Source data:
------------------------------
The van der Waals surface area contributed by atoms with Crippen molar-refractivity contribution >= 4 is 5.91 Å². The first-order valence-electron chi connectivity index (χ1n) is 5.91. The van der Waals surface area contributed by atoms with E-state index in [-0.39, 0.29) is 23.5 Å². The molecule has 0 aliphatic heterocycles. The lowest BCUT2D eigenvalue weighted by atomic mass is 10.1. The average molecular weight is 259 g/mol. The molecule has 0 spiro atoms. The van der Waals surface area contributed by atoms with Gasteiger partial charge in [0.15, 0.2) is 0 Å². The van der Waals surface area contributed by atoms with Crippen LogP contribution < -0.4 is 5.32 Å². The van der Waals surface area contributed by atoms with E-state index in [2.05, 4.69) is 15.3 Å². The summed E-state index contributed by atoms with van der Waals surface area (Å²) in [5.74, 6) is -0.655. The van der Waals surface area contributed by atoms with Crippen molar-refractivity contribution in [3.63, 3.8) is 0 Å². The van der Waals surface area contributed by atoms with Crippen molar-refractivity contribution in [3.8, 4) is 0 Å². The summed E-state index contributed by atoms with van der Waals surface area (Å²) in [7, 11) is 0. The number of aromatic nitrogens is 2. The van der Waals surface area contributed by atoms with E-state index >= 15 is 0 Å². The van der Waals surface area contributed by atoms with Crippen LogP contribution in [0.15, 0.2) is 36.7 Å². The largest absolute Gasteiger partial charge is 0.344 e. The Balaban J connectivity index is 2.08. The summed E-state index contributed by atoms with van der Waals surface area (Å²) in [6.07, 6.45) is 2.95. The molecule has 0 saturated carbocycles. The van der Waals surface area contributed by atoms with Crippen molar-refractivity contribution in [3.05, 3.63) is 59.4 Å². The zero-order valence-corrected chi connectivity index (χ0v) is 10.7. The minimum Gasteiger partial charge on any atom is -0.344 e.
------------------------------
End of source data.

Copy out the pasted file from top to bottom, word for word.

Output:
The van der Waals surface area contributed by atoms with Crippen molar-refractivity contribution >= 4 is 5.91 Å². The first-order valence-electron chi connectivity index (χ1n) is 5.91. The van der Waals surface area contributed by atoms with E-state index in [-0.39, 0.29) is 23.5 Å². The molecule has 0 aliphatic heterocycles. The lowest BCUT2D eigenvalue weighted by atomic mass is 10.1. The average molecular weight is 259 g/mol. The molecule has 0 spiro atoms. The van der Waals surface area contributed by atoms with Gasteiger partial charge in [0.15, 0.2) is 0 Å². The van der Waals surface area contributed by atoms with Crippen LogP contribution < -0.4 is 5.32 Å². The van der Waals surface area contributed by atoms with E-state index in [2.05, 4.69) is 15.3 Å². The summed E-state index contributed by atoms with van der Waals surface area (Å²) in [5.74, 6) is -0.655. The van der Waals surface area contributed by atoms with Crippen molar-refractivity contribution in [3.63, 3.8) is 0 Å². The van der Waals surface area contributed by atoms with Crippen molar-refractivity contribution in [3.8, 4) is 0 Å². The summed E-state index contributed by atoms with van der Waals surface area (Å²) in [7, 11) is 0. The number of aromatic nitrogens is 2. The van der Waals surface area contributed by atoms with E-state index >= 15 is 0 Å². The van der Waals surface area contributed by atoms with Crippen LogP contribution in [0.15, 0.2) is 36.7 Å². The largest absolute Gasteiger partial charge is 0.344 e. The Balaban J connectivity index is 2.08. The summed E-state index contributed by atoms with van der Waals surface area (Å²) in [6.07, 6.45) is 2.95. The molecule has 0 saturated carbocycles. The van der Waals surface area contributed by atoms with Crippen molar-refractivity contribution in [3.05, 3.63) is 59.4 Å². The zero-order valence-corrected chi connectivity index (χ0v) is 10.7. The minimum Gasteiger partial charge on any atom is -0.344 e.